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Ranjish hi Sahi again draws from the pain of a woman who has been dead for over 15 years, and is relentlessly crucified in the guise of commemorating a love - a love that reeks of nothing but deceit.
Ranjish hi Sahi again draws from the pain of a woman who has been dead for over 15 years, and is relentlessly crucified in the guise of commemorating a love – a love that reeks of nothing but deceit.
I just finished watching the Voot Select web-series, ‘Ranjish Hi Sahi’, helmed by Pushdeep Baradwaj and created by Mahesh Bhatt. Interestingly, it is loosely based on the latter’s notorious affair with Parveen Babi.
As a person who has neither watched Arth (1982) nor Woh Lamhe (2006) – both works of Bhatt based on the same premise – I was curious to see his rendition of their affair and a woman he claimed to have loved earnestly.
Set against the backdrop of the golden 70s era, the series revolves around Shankar Vats (Tahir Raj Bhasin), a director trying to make a mark in the world of showbiz. With 3 consecutive flop movies in his kitty, Shankar is desperate for a script that will transform his life. His wife, Anju (Amrita Puri), is seen as his backbone, encouraging him to do his best and driving sense into him as the situation demands.
How this lowly director’s life gets intertwined with the successful actress, Amna Pervez (Amla Paul) is shown as a cruel twist of fate. But, as an objective viewer, I see it as a grown man’s repeated indiscretion and a complete and utter failure to respect his marital vows.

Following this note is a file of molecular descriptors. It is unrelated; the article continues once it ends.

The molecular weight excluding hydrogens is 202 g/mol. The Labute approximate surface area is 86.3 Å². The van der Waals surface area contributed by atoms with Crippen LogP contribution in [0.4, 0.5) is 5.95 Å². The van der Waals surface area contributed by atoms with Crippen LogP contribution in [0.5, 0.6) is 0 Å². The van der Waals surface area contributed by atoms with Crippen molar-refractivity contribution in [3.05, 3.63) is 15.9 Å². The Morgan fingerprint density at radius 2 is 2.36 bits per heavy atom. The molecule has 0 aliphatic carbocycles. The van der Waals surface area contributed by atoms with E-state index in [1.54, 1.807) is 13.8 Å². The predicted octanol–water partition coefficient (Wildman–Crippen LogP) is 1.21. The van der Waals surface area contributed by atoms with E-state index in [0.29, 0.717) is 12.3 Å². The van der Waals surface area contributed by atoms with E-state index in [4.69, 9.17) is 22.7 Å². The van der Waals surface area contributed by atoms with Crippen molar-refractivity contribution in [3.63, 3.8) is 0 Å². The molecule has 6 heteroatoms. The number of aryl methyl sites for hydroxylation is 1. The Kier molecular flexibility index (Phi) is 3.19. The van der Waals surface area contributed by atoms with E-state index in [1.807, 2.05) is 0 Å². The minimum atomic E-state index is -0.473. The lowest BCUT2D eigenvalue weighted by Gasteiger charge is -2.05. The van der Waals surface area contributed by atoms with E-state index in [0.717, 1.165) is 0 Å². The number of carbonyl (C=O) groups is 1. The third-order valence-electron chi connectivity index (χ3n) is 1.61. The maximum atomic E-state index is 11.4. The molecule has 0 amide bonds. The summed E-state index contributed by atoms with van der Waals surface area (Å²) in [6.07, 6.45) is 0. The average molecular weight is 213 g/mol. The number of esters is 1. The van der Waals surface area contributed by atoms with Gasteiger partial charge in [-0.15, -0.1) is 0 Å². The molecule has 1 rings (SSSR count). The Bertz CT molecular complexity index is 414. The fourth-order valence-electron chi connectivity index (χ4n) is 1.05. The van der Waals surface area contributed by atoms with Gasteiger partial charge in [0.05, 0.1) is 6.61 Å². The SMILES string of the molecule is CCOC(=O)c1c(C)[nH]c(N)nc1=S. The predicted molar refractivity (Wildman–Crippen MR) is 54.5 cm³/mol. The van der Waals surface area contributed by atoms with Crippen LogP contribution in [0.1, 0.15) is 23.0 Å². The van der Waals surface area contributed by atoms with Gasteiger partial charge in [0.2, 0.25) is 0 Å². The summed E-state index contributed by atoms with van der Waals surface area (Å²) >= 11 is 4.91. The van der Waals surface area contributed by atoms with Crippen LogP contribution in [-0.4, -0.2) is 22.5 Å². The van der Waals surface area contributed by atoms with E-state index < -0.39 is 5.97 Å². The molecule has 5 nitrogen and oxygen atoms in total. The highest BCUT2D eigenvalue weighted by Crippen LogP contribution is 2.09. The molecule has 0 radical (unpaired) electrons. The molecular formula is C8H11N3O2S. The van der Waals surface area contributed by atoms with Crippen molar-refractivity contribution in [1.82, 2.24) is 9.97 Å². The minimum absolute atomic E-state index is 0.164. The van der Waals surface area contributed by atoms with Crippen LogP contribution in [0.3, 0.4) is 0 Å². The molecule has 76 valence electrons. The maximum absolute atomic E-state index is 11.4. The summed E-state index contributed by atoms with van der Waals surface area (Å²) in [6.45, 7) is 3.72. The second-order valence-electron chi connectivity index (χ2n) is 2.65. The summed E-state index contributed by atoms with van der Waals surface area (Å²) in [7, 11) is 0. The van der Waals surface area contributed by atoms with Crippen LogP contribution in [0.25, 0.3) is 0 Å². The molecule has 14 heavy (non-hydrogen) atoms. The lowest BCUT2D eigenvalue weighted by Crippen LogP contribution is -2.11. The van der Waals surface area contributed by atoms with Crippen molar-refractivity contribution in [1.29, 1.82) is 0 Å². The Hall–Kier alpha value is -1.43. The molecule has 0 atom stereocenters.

Shankar’s character is based on Mahesh Bhatt, Amna’s on Parveen Babi and Anju’s on Kiran Bhatt, his then wife.
As I write this, I want to clarify that this isn’t so much a review as it is a vehement protest against a series that paints a deceitful, miserable excuse of a man as someone powerless, caught in the conundrum of his own life. Did Shankar go through hell? Possibly! But it was a hell of his own making, fabricated through his own lies.
Amna, on the other hand, is portrayed as the ‘deranged other woman’, someone so tragically lonely that she sets her sights on a blissfully married man and usurps his marital paradise.
On multiple occasions, we witness the unfortunate unravelling of Amna, her emptiness permeating through her sad declarations of love to an emotionally absent man. Did this really happen? Maybe, maybe not! We’ll never know – Parveen Babi cannot rise from her grave to speak her truth. What we do know, however, is that Babi was indeed clinically schizophrenic, making it easier for us to understand her actions. But, what about the man who nearly 40 years after their affair, continues to cannibalize it to his benefit?
Mahesh Bhatt often attributes his relationship mishaps to his absentee father. Apparently, he was his parents’ love child, and his father did not live with them. Unbeknownst to him, despite his best attempts, he had become a reflection of his father. In ‘Ranjish Hi Sahi’, Bhatt attempted to capture the essence of this relationship and its subsequent impact on his romantic relationships.